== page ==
Her Campus Logo Her Campus Logo

The Answer to the School Shooting Epidemic May Be in Inner City School Districts

Imaging surviving a plane crash, one that killed multiple people – seventeen to be exact. But you survived. You made it. Would you ever want to board a plane again? Would you ever want to board that same exact plane again? What about boarding that exact same plane, over and over again?

One student of Marjory Stoneman Douglas High School in Parkland, Florida explained that’s how he feels when he thinks about returning to classes. “Imagine getting in a plane crash and having to get back on the same plane again and again and again and being expected to learn and act like nothing is wrong,” David Hogg, a senior at the high school said in an interview with NBC News.

Since the Parkland school shooting, various issues have been discussed in the media, in government, and in classrooms. Not only are people worried about gun laws and mass shootings; many are also worried about the protection and safety of our children.

Although further restricting gun licenses and boycotting companies associated with the National Rifle Association may make fire arms less popular and commonplace, there are still various other weapons of mass destruction that can be used to harm schools and children. The new focus for citizens of Parkland and parents across the country is on how to protect all schools, and all children.

Depending on the state, there are certain mandates for school security. In New Jersey, the state law requires safety training for all staff and a minimum of eight drills per year – a separate number from the required fire drills – to prepare students for various situations like bomb threats, lock downs, non-fire evacuations and active shooter situations. Although these safety measures are in place, the majority of what school districts do to protect students and staff is up to the school officials, said Fort Lee Deputy Police Chief Patrick Kissane in an NJ.com interview.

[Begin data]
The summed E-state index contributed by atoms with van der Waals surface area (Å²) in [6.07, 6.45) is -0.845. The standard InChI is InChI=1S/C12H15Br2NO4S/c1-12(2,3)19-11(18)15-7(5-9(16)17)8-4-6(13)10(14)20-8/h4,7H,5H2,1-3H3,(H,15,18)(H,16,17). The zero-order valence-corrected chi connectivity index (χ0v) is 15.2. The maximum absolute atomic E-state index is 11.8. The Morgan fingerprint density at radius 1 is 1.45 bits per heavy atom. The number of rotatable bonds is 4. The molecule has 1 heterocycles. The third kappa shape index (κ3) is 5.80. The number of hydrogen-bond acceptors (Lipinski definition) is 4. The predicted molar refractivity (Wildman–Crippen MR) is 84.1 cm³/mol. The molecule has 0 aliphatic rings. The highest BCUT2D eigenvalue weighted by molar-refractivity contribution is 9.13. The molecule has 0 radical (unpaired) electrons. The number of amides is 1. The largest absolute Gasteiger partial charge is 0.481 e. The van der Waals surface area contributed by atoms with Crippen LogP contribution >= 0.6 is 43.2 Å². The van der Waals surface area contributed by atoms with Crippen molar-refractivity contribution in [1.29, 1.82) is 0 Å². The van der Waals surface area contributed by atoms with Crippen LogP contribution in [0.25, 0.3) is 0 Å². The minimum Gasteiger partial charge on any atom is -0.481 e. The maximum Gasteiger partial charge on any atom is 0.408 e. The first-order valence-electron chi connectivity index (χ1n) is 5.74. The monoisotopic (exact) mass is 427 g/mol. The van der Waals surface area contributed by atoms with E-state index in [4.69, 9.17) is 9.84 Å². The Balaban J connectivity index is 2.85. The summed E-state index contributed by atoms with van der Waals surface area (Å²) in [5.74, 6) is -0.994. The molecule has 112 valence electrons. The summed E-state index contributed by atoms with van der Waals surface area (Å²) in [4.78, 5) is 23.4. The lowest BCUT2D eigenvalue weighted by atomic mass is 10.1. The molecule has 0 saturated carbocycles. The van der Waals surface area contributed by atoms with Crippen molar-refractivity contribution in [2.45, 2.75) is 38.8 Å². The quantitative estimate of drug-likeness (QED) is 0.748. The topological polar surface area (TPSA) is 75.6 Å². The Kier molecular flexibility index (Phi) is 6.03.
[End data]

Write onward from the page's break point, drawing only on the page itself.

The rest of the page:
Kissane is a member of the New Jersey School Security Task Force, which issued a July 2015 report that included recommendations to improve school security, some of which became law, while others were left as voluntary best practices.

To better protect schools, President Trump has suggested a mandate that would result in arming educators (and training them on how to bear arms). This idea has shook teachers and faculty members and infuriated gun control advocates. Many people see this as yet another inappropriate and potentially disastrous duty being heaped onto teachers.

Jeffrey M. Brindle, a professor and the executive director of New Jersey Election Law Enforcement Commission, says instead of arming teachers, New Jersey should have an armed security guard in each school, as we often see in urban and inner city school systems. He also mentioned that implementing metal detectors would be beneficial.

“Although our society has a hard time accepting that we need protection at our children’s schools, these trained professionals will only bring good,” Brindle said.

In Nutley, New Jersey, the same idea has gained traction by a group of parents. The group, composed of sixteen parents at this time, has begun advocating for armed guards and metal detectors in their district’s schools. “I understand that having armed guards and metal detectors are ‘unappealing’ and might be perceived as making our school district look unsafe,” Erica Zarro, a mother of a 6-year-old wrote in a letter that was posted on NJ.com last week. “But then the question becomes what is more important to us – appearances or our children?”

The discussion remains heated and the various opinions are continuously stated to government and school officials. But people like Jeffrey Brindle and Erica Zarro just don’t understand why people oppose the implementation of these services, especially if they are succeeding in much more dangerous school zones then their children’s.

Professor Brindle highlighted that the government can restrict the sales of guns to children, to people with mental illnesses, and whatever other characterizations they want, but those who seek to do major damage will find other outlets for their desired outcome, so we must protect our children against as many of those outlets as possible.

Cover Image Source

Kyra Mackesy graduated The College of New Jersey with a BA in Journalism and Professional Writing and a minor in Criminology in 2019. While at TCNJ, she was an active member of their Her Campus chapter, holding a wide array of positions: President and Campus Correspondent, Editor-in-Chief, Senior Editor, Marketing and Publicity Director, and Social Media Manager. She loved seeing her chapter grow throughout her four years in college, and will remain an active Her Campus Alumni.
Similar Reads👯‍♀️